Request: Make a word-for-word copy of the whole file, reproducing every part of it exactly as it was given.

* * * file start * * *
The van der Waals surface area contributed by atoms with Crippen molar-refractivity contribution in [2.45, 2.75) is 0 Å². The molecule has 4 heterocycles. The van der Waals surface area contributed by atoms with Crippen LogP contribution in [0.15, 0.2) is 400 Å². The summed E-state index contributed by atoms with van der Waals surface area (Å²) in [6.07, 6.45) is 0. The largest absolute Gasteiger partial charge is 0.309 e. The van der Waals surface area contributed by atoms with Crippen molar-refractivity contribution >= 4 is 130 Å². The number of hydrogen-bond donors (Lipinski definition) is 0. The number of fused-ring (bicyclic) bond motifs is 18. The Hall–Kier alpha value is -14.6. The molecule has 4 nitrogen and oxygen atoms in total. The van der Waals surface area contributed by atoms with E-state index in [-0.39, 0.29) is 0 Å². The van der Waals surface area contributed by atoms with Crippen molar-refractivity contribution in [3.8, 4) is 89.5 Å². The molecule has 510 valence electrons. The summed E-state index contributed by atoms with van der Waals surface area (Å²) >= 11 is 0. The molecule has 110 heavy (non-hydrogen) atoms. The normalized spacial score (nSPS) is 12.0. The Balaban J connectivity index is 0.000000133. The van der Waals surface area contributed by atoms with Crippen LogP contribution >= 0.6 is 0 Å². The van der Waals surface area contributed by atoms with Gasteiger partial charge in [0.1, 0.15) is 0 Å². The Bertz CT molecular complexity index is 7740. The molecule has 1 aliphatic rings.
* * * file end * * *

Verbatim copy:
The van der Waals surface area contributed by atoms with Crippen molar-refractivity contribution in [2.45, 2.75) is 0 Å². The molecule has 4 heterocycles. The van der Waals surface area contributed by atoms with Crippen LogP contribution in [0.15, 0.2) is 400 Å². The summed E-state index contributed by atoms with van der Waals surface area (Å²) in [6.07, 6.45) is 0. The largest absolute Gasteiger partial charge is 0.309 e. The van der Waals surface area contributed by atoms with Crippen molar-refractivity contribution >= 4 is 130 Å². The number of hydrogen-bond donors (Lipinski definition) is 0. The number of fused-ring (bicyclic) bond motifs is 18. The Hall–Kier alpha value is -14.6. The molecule has 4 nitrogen and oxygen atoms in total. The van der Waals surface area contributed by atoms with E-state index in [-0.39, 0.29) is 0 Å². The van der Waals surface area contributed by atoms with Crippen molar-refractivity contribution in [3.8, 4) is 89.5 Å². The molecule has 510 valence electrons. The summed E-state index contributed by atoms with van der Waals surface area (Å²) >= 11 is 0. The molecule has 110 heavy (non-hydrogen) atoms. The normalized spacial score (nSPS) is 12.0. The Balaban J connectivity index is 0.000000133. The van der Waals surface area contributed by atoms with Crippen LogP contribution >= 0.6 is 0 Å². The van der Waals surface area contributed by atoms with Gasteiger partial charge in [0.1, 0.15) is 0 Å². The Bertz CT molecular complexity index is 7740. The molecule has 1 aliphatic rings.